Apple App Store Revenue Dwarfs Android App Store Sales: Report

 
 
By Todd R. Weiss  |  Posted 2012-11-30 Email Print this article Print
 
 
 
 
 
 
 

But the global sales gap between the Apple and Android app stores is "shrinking every month," according to a new study by analyst firm App Annie.

Global Apple App Store sales revenue in October totaled four times the revenue brought in by Google's Android Play Store for the same period, but the Play Store scored a huge 311 percent growth rate since January, setting the stage for interesting competition between the two vendors.

Those results come from a new research study from analyst firm App Annie, which has been following the app store marketplace for the past 18 months and sees Apple and Google ultimately reaching equilibrium at some point in the future.

In its 16-page App Annie Index Report for November, the firm stated that the Play Store catch-up to the Apple App Store is under way. While Google Play paid revenue grew by 311 percent since January, Apple's paid revenue only grew by 12.9 percent, according to the study.

In free downloads, Apple's store led slightly, but Google Play grew by 48 percent for the year-to-date, compared with just 3.3 percent growth for iOS, according to the report.

"The gap between global revenue on iOS and Google Play is still there, but the gap is shrinking every month, creating more opportunities for publishers to generate significant revenue growth in several countries on Google Play," said Bertrand Schmitt, CEO of App Annie.

Part of the reason for the large disparity in paid app sales today between the two stores is that some major markets, such as China, are not yet open to sales on Google Play, Schmitt told eWEEK. "The Google App store is limited in China. The people there can do free downloads but they can't buy anything."

That means that Apple has a leg up on Google there, he said, which adds to its global sales revenue overall.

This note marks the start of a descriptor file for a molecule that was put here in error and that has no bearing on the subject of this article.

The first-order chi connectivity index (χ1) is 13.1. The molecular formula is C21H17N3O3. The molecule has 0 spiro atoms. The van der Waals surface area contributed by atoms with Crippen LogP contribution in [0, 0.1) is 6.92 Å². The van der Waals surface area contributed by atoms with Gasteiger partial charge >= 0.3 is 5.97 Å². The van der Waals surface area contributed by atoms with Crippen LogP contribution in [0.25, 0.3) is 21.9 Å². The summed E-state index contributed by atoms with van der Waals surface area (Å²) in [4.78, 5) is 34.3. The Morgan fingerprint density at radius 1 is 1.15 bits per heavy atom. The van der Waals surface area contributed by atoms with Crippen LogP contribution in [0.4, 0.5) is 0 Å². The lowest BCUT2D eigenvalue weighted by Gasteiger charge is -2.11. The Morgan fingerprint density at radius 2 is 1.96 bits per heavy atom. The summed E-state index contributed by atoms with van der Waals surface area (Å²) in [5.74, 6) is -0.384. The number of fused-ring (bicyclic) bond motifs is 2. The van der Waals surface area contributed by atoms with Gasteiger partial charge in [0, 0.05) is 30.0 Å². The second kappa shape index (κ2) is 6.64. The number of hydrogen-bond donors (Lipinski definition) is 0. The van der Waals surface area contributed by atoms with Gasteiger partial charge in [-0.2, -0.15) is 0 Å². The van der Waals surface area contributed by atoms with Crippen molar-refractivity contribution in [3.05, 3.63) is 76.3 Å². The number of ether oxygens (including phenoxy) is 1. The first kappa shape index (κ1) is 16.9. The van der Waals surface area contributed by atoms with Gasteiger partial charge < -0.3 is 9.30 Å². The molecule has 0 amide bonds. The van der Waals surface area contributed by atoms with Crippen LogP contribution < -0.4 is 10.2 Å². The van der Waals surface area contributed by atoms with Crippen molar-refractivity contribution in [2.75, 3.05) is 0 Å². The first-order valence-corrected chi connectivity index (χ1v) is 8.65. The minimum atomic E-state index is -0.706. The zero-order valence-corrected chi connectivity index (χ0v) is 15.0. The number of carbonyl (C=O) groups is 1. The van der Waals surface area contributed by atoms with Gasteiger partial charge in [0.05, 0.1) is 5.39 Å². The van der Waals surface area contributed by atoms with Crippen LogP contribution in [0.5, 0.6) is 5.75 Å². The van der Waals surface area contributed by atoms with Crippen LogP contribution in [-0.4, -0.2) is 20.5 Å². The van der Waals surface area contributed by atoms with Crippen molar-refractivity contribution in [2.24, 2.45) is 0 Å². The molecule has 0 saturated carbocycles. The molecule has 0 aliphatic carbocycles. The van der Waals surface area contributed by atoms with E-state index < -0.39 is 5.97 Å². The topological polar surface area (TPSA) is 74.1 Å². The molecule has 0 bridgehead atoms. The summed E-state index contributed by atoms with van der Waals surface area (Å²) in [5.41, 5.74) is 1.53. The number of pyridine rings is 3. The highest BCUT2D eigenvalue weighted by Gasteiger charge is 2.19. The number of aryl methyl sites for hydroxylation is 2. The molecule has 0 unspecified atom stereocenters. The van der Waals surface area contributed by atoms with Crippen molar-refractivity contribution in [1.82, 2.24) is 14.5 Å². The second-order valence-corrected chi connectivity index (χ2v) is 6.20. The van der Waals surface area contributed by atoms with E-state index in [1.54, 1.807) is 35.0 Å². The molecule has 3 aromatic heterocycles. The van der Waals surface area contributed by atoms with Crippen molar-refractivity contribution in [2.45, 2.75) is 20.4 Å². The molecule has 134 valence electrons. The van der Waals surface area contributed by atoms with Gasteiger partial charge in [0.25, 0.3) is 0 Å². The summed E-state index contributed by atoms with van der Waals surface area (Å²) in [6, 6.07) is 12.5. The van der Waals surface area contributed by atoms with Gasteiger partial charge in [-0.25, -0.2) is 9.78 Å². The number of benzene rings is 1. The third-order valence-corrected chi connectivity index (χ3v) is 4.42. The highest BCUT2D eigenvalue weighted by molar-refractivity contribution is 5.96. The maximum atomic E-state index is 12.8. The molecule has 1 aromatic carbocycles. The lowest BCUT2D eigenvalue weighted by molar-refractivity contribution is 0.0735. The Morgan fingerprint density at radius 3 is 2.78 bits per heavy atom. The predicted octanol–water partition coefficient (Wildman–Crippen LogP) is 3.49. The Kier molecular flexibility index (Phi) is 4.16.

At the same time, Google Play was only officially created in March to combine what until then were separate sites where Android lovers could buy their favorite apps, music and ebooks. Before Google Play, users had to shop through the individual Android Market, Google Music and the Google e-Bookstore sites.

"Google Play has just really started, compared to Apple" and its app store, said Schmitt. "Before that, the quality of the software available there was not as good as in Apple's store."

Another reason for Apple's revenue lead in the stores race is that it is easier for consumers to make purchases through the Apple Store than through Google Play, said Schmitt.  In addition, though there are more than 500 million Android devices activated around the world so far, many of those devices are cheap ones that don't allow users to download and use apps effectively, which reduces the potential sales for Google Play.

"The high number of Android devices hides a big disparity in device capabilities," said Schmitt.

Earlier in November, Google bolstered its Play Store by securing a licensing deal to add 5.5 million musical works from 35 countries around the world to its music download service. The accord with Armonia, the alliance of French, Italian and Spanish licensing groups, means that Google and Android can offer more content to its customers.

In September, Google's Play Store hit an impressive milestone when it reached the 25 billion download mark for content purchased through the store—after only six months of sales.



 
 
 
 
 
 
 
 
 
 
 
 
 

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